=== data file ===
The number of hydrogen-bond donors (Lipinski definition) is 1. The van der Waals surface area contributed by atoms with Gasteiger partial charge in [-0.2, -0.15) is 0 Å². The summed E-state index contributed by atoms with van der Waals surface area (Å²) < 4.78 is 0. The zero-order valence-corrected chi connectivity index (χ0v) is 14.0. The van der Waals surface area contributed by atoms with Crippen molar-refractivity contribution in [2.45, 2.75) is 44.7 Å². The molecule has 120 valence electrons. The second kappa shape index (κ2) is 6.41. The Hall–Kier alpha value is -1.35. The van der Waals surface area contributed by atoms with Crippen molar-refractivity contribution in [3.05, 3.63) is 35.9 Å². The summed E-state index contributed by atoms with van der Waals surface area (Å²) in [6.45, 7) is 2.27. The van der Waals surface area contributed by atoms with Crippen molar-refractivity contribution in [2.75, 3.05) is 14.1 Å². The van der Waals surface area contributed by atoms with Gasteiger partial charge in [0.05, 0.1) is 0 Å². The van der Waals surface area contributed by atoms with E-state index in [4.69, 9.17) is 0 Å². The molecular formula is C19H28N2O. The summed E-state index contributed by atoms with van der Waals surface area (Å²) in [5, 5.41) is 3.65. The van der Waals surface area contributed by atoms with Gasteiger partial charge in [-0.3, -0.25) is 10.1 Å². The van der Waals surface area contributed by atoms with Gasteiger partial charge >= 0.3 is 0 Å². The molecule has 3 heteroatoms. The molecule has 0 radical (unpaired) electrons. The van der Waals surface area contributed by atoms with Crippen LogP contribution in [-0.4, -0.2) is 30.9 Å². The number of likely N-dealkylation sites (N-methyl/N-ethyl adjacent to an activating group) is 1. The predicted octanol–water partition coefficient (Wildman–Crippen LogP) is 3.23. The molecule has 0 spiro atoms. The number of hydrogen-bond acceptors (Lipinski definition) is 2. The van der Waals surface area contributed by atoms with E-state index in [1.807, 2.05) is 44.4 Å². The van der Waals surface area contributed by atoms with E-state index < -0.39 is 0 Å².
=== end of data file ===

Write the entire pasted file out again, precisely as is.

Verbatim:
The number of hydrogen-bond donors (Lipinski definition) is 1. The van der Waals surface area contributed by atoms with Gasteiger partial charge in [-0.2, -0.15) is 0 Å². The summed E-state index contributed by atoms with van der Waals surface area (Å²) < 4.78 is 0. The zero-order valence-corrected chi connectivity index (χ0v) is 14.0. The van der Waals surface area contributed by atoms with Crippen molar-refractivity contribution in [2.45, 2.75) is 44.7 Å². The molecule has 120 valence electrons. The second kappa shape index (κ2) is 6.41. The Hall–Kier alpha value is -1.35. The van der Waals surface area contributed by atoms with Crippen molar-refractivity contribution in [3.05, 3.63) is 35.9 Å². The summed E-state index contributed by atoms with van der Waals surface area (Å²) in [6.45, 7) is 2.27. The van der Waals surface area contributed by atoms with Crippen molar-refractivity contribution in [2.75, 3.05) is 14.1 Å². The van der Waals surface area contributed by atoms with Gasteiger partial charge in [0.05, 0.1) is 0 Å². The van der Waals surface area contributed by atoms with E-state index in [4.69, 9.17) is 0 Å². The molecular formula is C19H28N2O. The summed E-state index contributed by atoms with van der Waals surface area (Å²) in [5, 5.41) is 3.65. The van der Waals surface area contributed by atoms with Gasteiger partial charge in [-0.3, -0.25) is 10.1 Å². The van der Waals surface area contributed by atoms with Gasteiger partial charge >= 0.3 is 0 Å². The molecule has 3 heteroatoms. The molecule has 0 radical (unpaired) electrons. The van der Waals surface area contributed by atoms with Crippen LogP contribution in [-0.4, -0.2) is 30.9 Å². The number of likely N-dealkylation sites (N-methyl/N-ethyl adjacent to an activating group) is 1. The predicted octanol–water partition coefficient (Wildman–Crippen LogP) is 3.23. The molecule has 0 spiro atoms. The number of hydrogen-bond acceptors (Lipinski definition) is 2. The van der Waals surface area contributed by atoms with E-state index in [1.807, 2.05) is 44.4 Å². The van der Waals surface area contributed by atoms with E-state index < -0.39 is 0 Å².